I have read very interesting articles by Münchau about the Eurozone’s finances, the debt, the debt problem, solutions to the debt problem, the Troika-measures, etc. etc. I do not recall a single article where he talks about the Eurozone’s real economies in detail. So he is focusing all his attention on the ‘derivative’ while disregarding the ‘underlying’.
If the Eurozone were identical to the USA (i. e. a United States of the Eurozone), we would today be witnessing a migration period. People would massively desert those regions where unemployment reigns and move to those regions where jobs are available. We might soon see some cities in the South reminding us of ghost cities in the American West. Fortunately, personal mobility in the Eurozone is far from the level in the US so that we do not have to see that drama.
And all of this because of austerity? Come on, Mr. Münchau!
The opposite of austerity is spending. My ears ring with Prof. Krugman’s mantra of “spend, baby, spend, spend, spend…” Wolfgang Münchau insinuates the same. And every well-meaning person joins the chorus.
Would it perhaps be an idea to talk about spending a bit more in detail? When money is spent on consumption, the money is gone after it has been spent. When money is spent on investment, money will come back once the investment is in operation.
Austerity should mean that one sacrifices consumption in favor of investment. Is that happening? Well, not really. The Greek state has impressively reduced spending in the last 3 years but almost half of the reduction came from cutting investments. Sounds more like cutting investment in favor of consumption (or other things).
Ludwig Poullain, the legendary former German banker, wrote a very interesting article a few days ago at age 93. One of the issues he focuses on is industrialization. He argues that much of Europe, mostly the South, has been de-industrialized in the last decades. More of a minor issue in Greece because Greece never was highly industrialized but a much more important issue in Spain and, certainly, Italy. But – the real time bomb, according to Poullain, is France. He argues that France, as opposed to Germany, did not use the pre-Euro decades to shape up its industrial competitiveness. On the contrary, it covered-up this weakness through continuous devaluations. On average, Poullain states, France devalued 30% every decade!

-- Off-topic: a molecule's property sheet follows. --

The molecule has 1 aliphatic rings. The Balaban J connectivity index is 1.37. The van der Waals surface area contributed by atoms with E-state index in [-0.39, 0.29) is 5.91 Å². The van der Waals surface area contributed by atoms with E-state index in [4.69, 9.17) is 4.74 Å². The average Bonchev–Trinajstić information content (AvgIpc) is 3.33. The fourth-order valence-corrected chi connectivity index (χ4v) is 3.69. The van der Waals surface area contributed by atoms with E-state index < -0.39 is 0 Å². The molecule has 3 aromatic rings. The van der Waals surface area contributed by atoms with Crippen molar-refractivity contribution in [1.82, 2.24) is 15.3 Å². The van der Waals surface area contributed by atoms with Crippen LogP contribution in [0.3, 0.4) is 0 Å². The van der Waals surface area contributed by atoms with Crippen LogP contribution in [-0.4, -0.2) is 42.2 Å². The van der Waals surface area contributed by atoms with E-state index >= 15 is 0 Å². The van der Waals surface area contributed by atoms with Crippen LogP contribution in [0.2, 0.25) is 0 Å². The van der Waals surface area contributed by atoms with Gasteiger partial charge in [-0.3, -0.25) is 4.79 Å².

Poullain’s conclusion on this issue: “No fiscal stimulus can ever solve the problem when the economy has become de-industrialized”.
Helmut Schmidt, the former German chancellor who can definitely not be suspected of ever having been a Nazi sympathizer, once said in a TV-interview: “If Hitler had been shot in 1936 (i. e. before the Nazi-machine really got into destructive operation), Hjalmar Schacht (Hitler’s Minister of Economics who parted with Hitler in 1937 and who was acquitted at the Nueremberg Trials) would have been awarded the Nobel Prize for Economics“. Why? Because he succeeded in turning record unemployment into full employment within a few years.
How did that happen? According to Schmidt, exclusively deficit spending BUT spending on investment and not on consumption (Autobahn’s & Co.). I can already hear the objection that this was only possible because of a huge war machine being built up. Probably, but so what? What if all those arms, by 1939, had been destroyed instead of being used for war? They were destroyed during the war, anyway. Had they been destroyed in 1939, those arms could at least not have destroyed so many other things. Even if those arms had been destroyed by 1939, they would still have played a major role in converting record unemployment into full employment (not to even think about the benefit for the German economy if Hitler had, by 1939, exported all those arms to the rest of the world instead of using them against the rest of the world…).
My point is this: notwithstanding the brilliance of all the comments made by Münchau & Co. about the ‘derivative’, that discussion will not accomplish a thing if one continues to ignore the ‘underlying’. The ‘underlying’ of France, Italy, Spain, Portugal and Greece is in big trouble. To improve the ‘underlying’, investment is required so that jobs come into existence. Investment flows to places where opportunities are. And opportunities are in those places where one can operate productively and competitively.
Yes, the kind of austerity we have seen in Greece (cutting investments) makes things worse. Trying to get out of this de-industrialization cycle by more spending on consumption makes matters worst.
I would find it very interesting to see a comparison between Greece’s commercial and industrial output today compared to, say, 20 years ago or so. My guess is that today’s output is less than then. In actual fact, today’s output should be lot more than then.
It is an illusion to think that Greece can make it as an exclusive service economy. To achieve that, Greeks would have to start-up at least one Microsoft.